Legal Voice joined with the Washington State Coalition Against Domestic Violence (WSCADV) to submit an amicus brief in Leavitt v. Leavitt, an appeal that challenges court practices that affect the safety of domestic violence survivors throughout Washington. The case concerns the proper interpretation of Washington’s Domestic Violence Prevention Act (DVPA), which enables domestic violence survivors to obtain protection orders to stop abusers from having contact with them or their children.
Earlier this year, Brandy Leavitt sought a domestic violence protection order in Grays Harbor Superior Court for herself and her children after her husband assaulted her and her daughter. Instead of issuing a one-year protection order—which is the standard minimum term of such an order under the DVPA—the judge limited the protection order to a brief 60 days. The judge told Ms. Leavitt she’d need to “work it out” with her husband by pursuing a divorce case.
Our brief argues that these court practices are contrary to the DVPA and endanger domestic violence survivors. Tracing the language and legislative history of the law, we explained that domestic violence protection orders should be issued for at least one year and that the law does not permit survivors to be forced to pursue a divorce in order to protect themselves and their children from abusers. Our brief also demonstrated why domestic violence protection orders are so important in protecting survivors and their children from further abuse.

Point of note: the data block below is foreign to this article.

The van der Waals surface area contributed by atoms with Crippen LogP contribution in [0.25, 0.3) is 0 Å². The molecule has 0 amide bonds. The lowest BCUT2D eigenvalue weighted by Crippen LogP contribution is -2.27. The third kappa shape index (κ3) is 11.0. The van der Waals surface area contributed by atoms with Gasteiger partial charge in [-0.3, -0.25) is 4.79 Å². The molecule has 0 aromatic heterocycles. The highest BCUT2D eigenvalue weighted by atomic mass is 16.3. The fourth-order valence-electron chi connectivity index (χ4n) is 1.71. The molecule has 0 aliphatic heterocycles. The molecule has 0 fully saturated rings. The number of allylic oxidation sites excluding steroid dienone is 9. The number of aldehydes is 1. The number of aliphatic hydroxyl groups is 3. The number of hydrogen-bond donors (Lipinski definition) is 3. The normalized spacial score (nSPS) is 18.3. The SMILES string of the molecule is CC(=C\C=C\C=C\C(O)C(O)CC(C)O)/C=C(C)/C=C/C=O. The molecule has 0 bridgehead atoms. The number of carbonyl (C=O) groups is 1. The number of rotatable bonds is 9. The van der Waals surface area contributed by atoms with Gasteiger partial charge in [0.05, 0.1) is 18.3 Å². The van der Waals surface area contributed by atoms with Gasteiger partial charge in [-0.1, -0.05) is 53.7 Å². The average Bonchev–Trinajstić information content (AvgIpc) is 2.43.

Special thanks to Judy Endejan and Colleen Hannigan of Garvey Schubert Barer for serving as cooperating counsel for this brief for Legal Voice and WSCADV, and to the Northwest Justice Project for representing Ms. Leavitt.